By the end of this year, Port Clinton and Ottawa County will have lost a wealth of knowledge and experience.
In the past five months, the county and city have witnessed six people leave or announce plans to leave key administrative offices.
"I don't know if it's unusual," said Mayor Tom Brown, who is one of six high-ranking administrators leaving. "It seems like we have a very senior workforce in the city and the county. As these years peel off, you'll probably see a lot more people retire."
Brown, who has been mayor since 1996, also served on Port Clinton Council in the 1970s and was council president in 1990. He has decided to retire and is not running for mayor in the Nov. 6 general election.
Nancy O'Neal retired in July after serving nearly 40 years as city auditor, and Rich Babcock, former city safety-service director, resigned in August after he was indicted on charges he stole scrap metal from the city. Babcock pleaded not guilty in September to one felony count each of theft and theft in office.
Within the county, Walter Wehenkel, director of the Ottawa Regional Planning Commission, will retire Oct. 31 after 29 years in office. In September, Dave Robenstine, director of Ottawa County Department of Job and Family Services, retired after five years. JoAn Monnett, Ottawa County Clerk of Courts, retired in June after serving nearly three terms. Monnett had served in a variety of roles for about 22 years.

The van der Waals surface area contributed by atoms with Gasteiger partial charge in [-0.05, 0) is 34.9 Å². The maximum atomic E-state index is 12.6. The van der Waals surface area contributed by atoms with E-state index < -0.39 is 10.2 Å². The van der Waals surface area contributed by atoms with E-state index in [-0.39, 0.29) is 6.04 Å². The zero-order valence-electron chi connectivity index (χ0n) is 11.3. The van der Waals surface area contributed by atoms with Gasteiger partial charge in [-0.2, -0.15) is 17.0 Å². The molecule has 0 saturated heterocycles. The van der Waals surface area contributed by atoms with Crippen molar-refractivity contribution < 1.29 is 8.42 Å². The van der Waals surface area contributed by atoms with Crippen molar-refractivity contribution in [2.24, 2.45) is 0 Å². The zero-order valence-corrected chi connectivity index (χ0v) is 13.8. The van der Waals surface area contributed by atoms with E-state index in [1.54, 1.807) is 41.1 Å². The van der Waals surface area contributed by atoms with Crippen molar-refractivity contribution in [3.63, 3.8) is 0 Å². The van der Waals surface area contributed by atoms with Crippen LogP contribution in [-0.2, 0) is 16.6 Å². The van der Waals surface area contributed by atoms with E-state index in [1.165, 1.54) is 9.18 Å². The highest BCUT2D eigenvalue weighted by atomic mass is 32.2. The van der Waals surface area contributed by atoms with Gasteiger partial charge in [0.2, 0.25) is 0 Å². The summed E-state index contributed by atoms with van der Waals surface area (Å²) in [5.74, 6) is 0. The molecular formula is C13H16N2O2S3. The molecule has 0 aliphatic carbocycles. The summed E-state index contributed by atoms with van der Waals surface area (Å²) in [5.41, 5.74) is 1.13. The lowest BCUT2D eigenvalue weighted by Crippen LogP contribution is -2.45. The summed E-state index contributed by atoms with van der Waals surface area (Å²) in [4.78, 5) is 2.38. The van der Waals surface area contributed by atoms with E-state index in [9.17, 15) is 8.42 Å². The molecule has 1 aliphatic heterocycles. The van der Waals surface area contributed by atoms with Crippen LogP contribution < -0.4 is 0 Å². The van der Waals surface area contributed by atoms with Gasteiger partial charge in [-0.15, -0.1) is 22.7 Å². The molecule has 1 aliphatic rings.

"It's hard to replace all those years of knowledge and experience," said Ottawa County Commissioner Steve Arndt. "We've had a couple times where we've had a fairly large number retire. This is probably a little bit more because of the key positions they play."
About 10 years ago, the county saw a similar string of retirements.
Ottawa County Commissioner Carl Koebel retired as director of environmental health for the Ottawa County Health Department in 1995. Koebel took over for John Fritz, former Ottawa County Commissioner, after Fritz retired in 1996. The same year, John Papcun retired as Ottawa County engineer.
"It's a natural process that occurs in business and government agencies all around the country," said City Auditor Steve Benko, who took over for O'Neal in August. "Ottawa County and Port Clinton are no different. We'll pick up the torch and do the best we can."
Even though the current retirements are happening so close to each other, the county seems to be well-prepared for the changeover.
"These (retirements) were not something we have not foreseen," Arndt said. "You're always making sure you're grooming someone else or have depth in the organization."
Todd Bickley, assistant director of the Ottawa Regional Planning Commission, applied for the director position after Wehenkel announced his retirement. Bickley has been working under Wehenkel since 1983.
The Ottawa County Commissioners said they would appoint Bickley as director if he is chosen by the planning commission.
"It would be a smooth transition," Bickley said. "I was able to assist Walt and gain that knowledge and history of the community."
With the recent resignation of Babcock, Port Clinton Council could not have planned for his departure.
"In a perfect world, you'd always have a transition plan in place, where you can cross-train," Benko said. "In the business world, it doesn't happen that way. Sometimes a new perspective is what the organization needs."
The administrators will be missed, but it's difficult to understand how big of an impact their departure will have, Arndt said.
"Things are almost automatic because they've been through it a thousand times, and the process is so streamlined," Arndt said. "The general public will never see that. Is there a cost associated with it, and if so, how do you quantify that? I'm not sure you can."